Burton Harvey builds software that elegantly fulfils users' needs. An MCSD with fifteen years' experience using Microsoft development tools, Burt is adept at a multitude of technologies including VB, COM, ASP, SQL, C#, C++, x86 assembler, UML, WML, and the Palm OS. In 1998, Burt served as the founding editor of an online journal of scientific research, Scientia. His Master's thesis, "The Outlaw Method for Solving Multimodal Functions with Parallel Genetic Algorithms", was presented at the International Conference on Evolutionary Computation, and Burt has spoken on C# at Wrox conferences in Las Vegas and Amsterdam.
Christian Nagel works as a trainer and consultant for Global Knowledge, the largest independent information technology training provider. Christian started his computing career with PDP 11 and VAX/VMS platforms. Since then he has used a variety of languages and platforms, including Pascal, C, X-Windows, Motif, C++, Java, COM/ATL, COM+, and currently C# and .NET. With his profound knowledge of Microsoft technologies – he's certified as Microsoft Certified Trainer (MCT), Solution Developer (MCSD), and Systems Engineer (MCSE) – he enjoys teaching others programming and architecting distributed solutions. As founder of the .NET User Group Austria and as MSDN Regional Director he is speaker at European conferences (TechEd, VCDC), and is contacted by many developers for coaching, consulting, and teaching customized courses and boot camps. You will find Christian's web site at http://christian.nagel.net/.
Morgan Skinner Started his computing at a tender age on a ZX80 at school, where he was underwhelmed by some code his teacher had put together and decided he could do better in assembly language. After getting hooked on Z80 (much better than those paltry three registers in 6502 land!) he graduated through the school ZX81s to ZX Spectrum. He has used all sorts of languages and platforms, including VAX Macro Assembler (way cool!), Pascal, Modula2, Smalltalk, x86 assembly language, PowerBuilder, C/C++, Visual Basic, and currently C#. He has managed to stay in the same company for nearly 12 years, largely down to the diversity of the job and a good working environment.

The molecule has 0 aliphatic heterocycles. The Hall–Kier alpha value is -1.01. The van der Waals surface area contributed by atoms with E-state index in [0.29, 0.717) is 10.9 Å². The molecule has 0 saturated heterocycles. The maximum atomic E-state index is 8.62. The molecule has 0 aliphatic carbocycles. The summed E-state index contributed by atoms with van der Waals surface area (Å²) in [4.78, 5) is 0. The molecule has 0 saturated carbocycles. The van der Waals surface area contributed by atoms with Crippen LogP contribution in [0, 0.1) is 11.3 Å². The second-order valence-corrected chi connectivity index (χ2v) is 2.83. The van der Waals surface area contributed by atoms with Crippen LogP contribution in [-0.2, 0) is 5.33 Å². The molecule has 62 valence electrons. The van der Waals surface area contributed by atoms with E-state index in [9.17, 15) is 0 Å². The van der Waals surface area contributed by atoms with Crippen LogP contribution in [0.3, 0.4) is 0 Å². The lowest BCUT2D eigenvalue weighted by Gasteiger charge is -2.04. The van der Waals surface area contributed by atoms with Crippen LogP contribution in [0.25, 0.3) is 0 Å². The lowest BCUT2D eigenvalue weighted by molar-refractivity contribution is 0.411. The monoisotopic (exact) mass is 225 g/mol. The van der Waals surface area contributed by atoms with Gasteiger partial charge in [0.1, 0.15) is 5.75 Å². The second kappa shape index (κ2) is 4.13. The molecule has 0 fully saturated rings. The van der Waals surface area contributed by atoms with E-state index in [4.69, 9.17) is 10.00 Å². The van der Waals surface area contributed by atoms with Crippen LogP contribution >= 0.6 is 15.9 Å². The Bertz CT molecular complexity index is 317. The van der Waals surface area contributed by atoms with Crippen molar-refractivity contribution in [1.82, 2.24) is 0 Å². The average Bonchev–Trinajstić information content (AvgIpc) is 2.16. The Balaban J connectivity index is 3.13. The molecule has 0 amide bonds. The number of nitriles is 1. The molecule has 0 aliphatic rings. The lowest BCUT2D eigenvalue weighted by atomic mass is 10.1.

Karli Watson is an in-house author for Wrox Press with a penchant for multicolored clothing. He started out with the intention of becoming a world famous nanotechnologist, so perhaps one day you might recognize his name as he receives a Nobel Prize. For now, though, Karli's computing interests include all things mobile, and upcoming technologies such as C#. He can often be found preaching about these technologies at conferences, as well as after hours in drinking establishments. Karli is also a snowboarding enthusiast, and wishes he had a cat.
Steve Danielson has been involved with programming since being introduced to the TRS-80 Model I computer in 1980 during the 6th grade, and began programming for Microsoft Windows with the release of Visual Basic 3.0. He is currently the Director of Architecture and Technology for Zeris Interactive, where he develops distributed applications for Zeris' clients using the gamut of Microsoft DNA tools and technologies.
Steve is also a private pilot and flies his Zenair CH-701 kitplane whenever he gets a chance. He lives with his family in Wake Forest, NC, and can be reached at email@example.com.
Top Customer Reviews
Another thing about this book is although it covers advanced C# topics it also spends the first 300 or so pages introducing you to the language and some of its guidelines.
In Feb 2002 I was told I would be switching from VB6 to C# that day and we were no longer going to be writing anything in VB6, so I bought this book and now it is my C# Bible.
Most recent customer reviews
This is truly a useful book, and my primary reference in parallel with the MSDN documentation. That is, it does not merely parrot the C# documentation, but supplements it. Read morePublished on Jan. 6 2004 by Dr. Thomas Hain
I have only reached the 250 pages on this book, I would say this is by far the best C# book that I own. I do agree that the book is verbose. Read morePublished on Nov. 29 2003 by Vinod
I have only reached the 250 pages on this book, I woould say this is by far the best C# book that I own. I do agree that the book is verbose. Read morePublished on Nov. 29 2003 by Vinod